Meaning: There is no universal fix. There is no tool or technique that will fit all children perfectly. Your best answer is going to depend on your child, your family, and the relationship you have with one another. The conditions of the surrounding environment–personality, temperament, learning style, level of confidence, likes, dislikes, natural skills, inherent challenges, and relationships with others–will indicate what your child needs most to thrive. So the best thing you can do is to know your child.
Understand that your answers will be necessarily different from those of other parents. They’re fishing in different conditions.
Know your child, and you will find your answer.
June 2, 2014 at 12:42 pm (Attachment Parenting)
With all of the tools, techniques, strategies, and “fixes” out there, parenting tends to get complicated. It is certainly easy to fill your parenting toolbox (not to mention your email inbox and social media news feeds) with the latest parenting “how-to”s, “to-do”s and “to-try”s. Every hour of every day I see a new parenting post in my Facebook feed. I’ve seen pin boards with hundreds of posts about discipline, timeout strategies, reward charts, and tutorials on how to get kids to clean their rooms, eat their food, do their chores, brush their teeth, stay in bed, do their homework…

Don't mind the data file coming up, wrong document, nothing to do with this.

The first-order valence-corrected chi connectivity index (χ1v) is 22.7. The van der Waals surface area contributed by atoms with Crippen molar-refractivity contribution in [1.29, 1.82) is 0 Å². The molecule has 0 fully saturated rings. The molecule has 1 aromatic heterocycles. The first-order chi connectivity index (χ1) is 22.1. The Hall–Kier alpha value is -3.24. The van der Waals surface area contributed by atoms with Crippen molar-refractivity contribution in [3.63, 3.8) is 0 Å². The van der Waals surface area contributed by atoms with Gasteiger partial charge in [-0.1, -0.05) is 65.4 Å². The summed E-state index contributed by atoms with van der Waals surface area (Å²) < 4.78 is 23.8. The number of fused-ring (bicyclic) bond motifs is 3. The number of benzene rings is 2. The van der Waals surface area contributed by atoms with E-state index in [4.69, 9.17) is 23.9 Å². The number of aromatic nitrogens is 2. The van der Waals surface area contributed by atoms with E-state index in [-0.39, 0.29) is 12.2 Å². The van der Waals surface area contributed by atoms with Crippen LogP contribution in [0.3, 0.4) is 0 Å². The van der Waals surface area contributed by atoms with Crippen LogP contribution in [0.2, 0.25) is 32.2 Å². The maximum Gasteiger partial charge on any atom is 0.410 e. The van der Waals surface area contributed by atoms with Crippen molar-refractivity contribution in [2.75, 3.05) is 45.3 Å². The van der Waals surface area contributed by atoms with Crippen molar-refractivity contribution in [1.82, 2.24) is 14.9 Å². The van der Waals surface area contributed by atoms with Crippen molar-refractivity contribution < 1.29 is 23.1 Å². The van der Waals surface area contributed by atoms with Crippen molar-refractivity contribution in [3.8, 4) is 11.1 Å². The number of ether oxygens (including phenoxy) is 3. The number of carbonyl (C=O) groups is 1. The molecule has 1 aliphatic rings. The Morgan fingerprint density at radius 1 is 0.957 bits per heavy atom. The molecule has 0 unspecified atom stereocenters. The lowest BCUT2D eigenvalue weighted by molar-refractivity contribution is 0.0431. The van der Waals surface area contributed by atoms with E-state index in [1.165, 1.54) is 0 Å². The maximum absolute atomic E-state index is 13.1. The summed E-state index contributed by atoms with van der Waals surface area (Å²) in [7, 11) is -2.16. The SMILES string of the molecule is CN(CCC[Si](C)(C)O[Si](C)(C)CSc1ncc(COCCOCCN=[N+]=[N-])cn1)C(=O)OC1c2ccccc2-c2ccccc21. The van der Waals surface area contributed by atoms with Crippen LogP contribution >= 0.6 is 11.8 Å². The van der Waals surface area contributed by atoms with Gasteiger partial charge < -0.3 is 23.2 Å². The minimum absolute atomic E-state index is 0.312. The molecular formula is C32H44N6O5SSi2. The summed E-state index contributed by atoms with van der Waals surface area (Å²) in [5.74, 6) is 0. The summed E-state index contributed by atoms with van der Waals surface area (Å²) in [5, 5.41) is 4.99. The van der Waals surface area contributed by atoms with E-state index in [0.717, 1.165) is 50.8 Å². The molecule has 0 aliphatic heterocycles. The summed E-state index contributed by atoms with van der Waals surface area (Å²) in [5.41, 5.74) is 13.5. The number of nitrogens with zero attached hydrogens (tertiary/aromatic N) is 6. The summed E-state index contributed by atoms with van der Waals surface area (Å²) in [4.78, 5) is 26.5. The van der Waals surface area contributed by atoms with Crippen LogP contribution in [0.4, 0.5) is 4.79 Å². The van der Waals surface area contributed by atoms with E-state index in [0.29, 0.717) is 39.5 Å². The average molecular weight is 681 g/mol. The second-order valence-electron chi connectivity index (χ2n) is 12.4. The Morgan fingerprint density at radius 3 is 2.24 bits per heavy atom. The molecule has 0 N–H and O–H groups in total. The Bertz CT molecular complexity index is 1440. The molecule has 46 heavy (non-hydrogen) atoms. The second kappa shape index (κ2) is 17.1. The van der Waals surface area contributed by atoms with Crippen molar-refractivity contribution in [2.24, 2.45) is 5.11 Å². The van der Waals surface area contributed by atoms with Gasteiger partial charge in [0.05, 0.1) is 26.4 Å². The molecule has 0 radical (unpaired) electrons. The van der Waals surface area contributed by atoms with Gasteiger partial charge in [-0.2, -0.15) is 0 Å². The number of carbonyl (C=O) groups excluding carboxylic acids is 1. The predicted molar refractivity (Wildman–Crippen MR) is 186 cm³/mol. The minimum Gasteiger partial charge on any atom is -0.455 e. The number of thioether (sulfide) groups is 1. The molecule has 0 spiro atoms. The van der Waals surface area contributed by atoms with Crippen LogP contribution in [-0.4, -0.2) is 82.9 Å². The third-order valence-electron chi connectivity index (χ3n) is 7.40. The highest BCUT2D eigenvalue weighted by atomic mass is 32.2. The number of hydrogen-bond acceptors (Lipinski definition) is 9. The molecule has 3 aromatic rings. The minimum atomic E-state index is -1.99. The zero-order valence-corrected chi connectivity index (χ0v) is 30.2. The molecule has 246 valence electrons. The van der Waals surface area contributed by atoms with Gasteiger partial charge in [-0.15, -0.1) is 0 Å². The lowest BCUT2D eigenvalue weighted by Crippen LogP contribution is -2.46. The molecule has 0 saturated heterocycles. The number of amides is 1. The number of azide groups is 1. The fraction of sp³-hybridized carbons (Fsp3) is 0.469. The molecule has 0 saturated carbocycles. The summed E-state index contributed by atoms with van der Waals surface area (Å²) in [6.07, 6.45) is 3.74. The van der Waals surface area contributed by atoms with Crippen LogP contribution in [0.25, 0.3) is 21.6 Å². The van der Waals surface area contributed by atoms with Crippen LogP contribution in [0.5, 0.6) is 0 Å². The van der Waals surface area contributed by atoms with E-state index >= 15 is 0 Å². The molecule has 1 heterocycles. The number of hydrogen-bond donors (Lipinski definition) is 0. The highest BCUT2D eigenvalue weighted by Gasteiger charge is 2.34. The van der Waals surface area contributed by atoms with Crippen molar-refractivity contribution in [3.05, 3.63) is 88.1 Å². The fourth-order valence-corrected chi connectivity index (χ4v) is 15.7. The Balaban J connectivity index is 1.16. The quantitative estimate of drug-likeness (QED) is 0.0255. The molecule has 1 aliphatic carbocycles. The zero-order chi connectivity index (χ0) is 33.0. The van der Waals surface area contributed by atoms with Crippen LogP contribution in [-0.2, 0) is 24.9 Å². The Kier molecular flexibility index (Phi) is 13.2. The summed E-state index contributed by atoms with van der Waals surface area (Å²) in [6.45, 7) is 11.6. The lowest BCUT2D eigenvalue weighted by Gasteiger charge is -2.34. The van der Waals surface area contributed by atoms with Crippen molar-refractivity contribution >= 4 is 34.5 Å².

Here’s the thing. Sometimes parenting can use a good de-cluttering just like a house can. There is much that can get in the way of
living parenting in a peaceful, breathable environment. Clutter free. So when raising children starts to feel like too much to do to “get it right,” here is the one thing to keep in mind that will simplify everything:
Focus less on what you do and more on who you are to your child.
That’s it. When you’re feeling overwhelmed with behavior and the multitude of strategies out there to counteract or manage those behaviors, try to declutter your parenting toolbox. Be who your child needs you to be. That means…
Focus less on discipline tools, and more on communication. Does your child know that mistakes are OK?
Focus less on management, and more on relationship. Are you a person your child wants to come to?
Focus less on scheduling activities, and more on everyday presence. Are you grateful your child is in your life (and does he know that)?
Focus less on finding fault, and more on understanding. Do you know who your child is?
Focus less on fixing, and more on accepting. Can you accept your child for who she is rather than who you want her to be?
Sometimes the “clutter” of parenting can get overwhelming and it’s a good thing to downsize. Minimize. Simplify. Let the worry of putting all the best parenting tools to use at just the right times slide off your shoulders. Then kick it to the curb. Successful parenting isn’t complicated because its not an implementation of a carefully planned discipline or management approach. It’s about starting with the essential elements of the relationship and allowing that to lead.
Focus less on what you do and more on who you are to your child.
April 25, 2014 at 9:00 am (Attachment Parenting)
I love this presentation of Brene Brown speaking about empathy that was turned into an animated clip. Take a look…